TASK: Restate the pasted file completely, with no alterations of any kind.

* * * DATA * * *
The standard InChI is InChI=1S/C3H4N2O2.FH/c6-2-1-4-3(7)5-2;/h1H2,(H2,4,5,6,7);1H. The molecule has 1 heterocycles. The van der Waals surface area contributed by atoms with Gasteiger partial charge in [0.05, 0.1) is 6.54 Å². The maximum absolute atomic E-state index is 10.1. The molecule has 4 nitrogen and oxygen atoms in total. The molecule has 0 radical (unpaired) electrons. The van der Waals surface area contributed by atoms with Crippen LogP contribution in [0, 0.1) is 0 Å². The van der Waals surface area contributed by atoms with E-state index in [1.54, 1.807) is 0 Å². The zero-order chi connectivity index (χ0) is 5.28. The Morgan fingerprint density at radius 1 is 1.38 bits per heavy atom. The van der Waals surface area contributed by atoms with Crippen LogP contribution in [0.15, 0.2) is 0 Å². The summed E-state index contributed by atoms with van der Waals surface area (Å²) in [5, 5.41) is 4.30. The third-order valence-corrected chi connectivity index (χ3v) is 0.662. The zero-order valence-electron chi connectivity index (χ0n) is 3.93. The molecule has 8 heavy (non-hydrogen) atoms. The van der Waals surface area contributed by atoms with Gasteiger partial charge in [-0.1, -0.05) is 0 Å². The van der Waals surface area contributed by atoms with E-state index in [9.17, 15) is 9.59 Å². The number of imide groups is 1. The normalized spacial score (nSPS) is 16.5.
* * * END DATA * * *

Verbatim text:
The standard InChI is InChI=1S/C3H4N2O2.FH/c6-2-1-4-3(7)5-2;/h1H2,(H2,4,5,6,7);1H. The molecule has 1 heterocycles. The van der Waals surface area contributed by atoms with Gasteiger partial charge in [0.05, 0.1) is 6.54 Å². The maximum absolute atomic E-state index is 10.1. The molecule has 4 nitrogen and oxygen atoms in total. The molecule has 0 radical (unpaired) electrons. The van der Waals surface area contributed by atoms with Crippen LogP contribution in [0, 0.1) is 0 Å². The van der Waals surface area contributed by atoms with E-state index in [1.54, 1.807) is 0 Å². The zero-order chi connectivity index (χ0) is 5.28. The Morgan fingerprint density at radius 1 is 1.38 bits per heavy atom. The van der Waals surface area contributed by atoms with Crippen LogP contribution in [0.15, 0.2) is 0 Å². The summed E-state index contributed by atoms with van der Waals surface area (Å²) in [5, 5.41) is 4.30. The third-order valence-corrected chi connectivity index (χ3v) is 0.662. The zero-order valence-electron chi connectivity index (χ0n) is 3.93. The molecule has 8 heavy (non-hydrogen) atoms. The van der Waals surface area contributed by atoms with Gasteiger partial charge in [-0.1, -0.05) is 0 Å². The van der Waals surface area contributed by atoms with E-state index in [9.17, 15) is 9.59 Å². The number of imide groups is 1. The normalized spacial score (nSPS) is 16.5.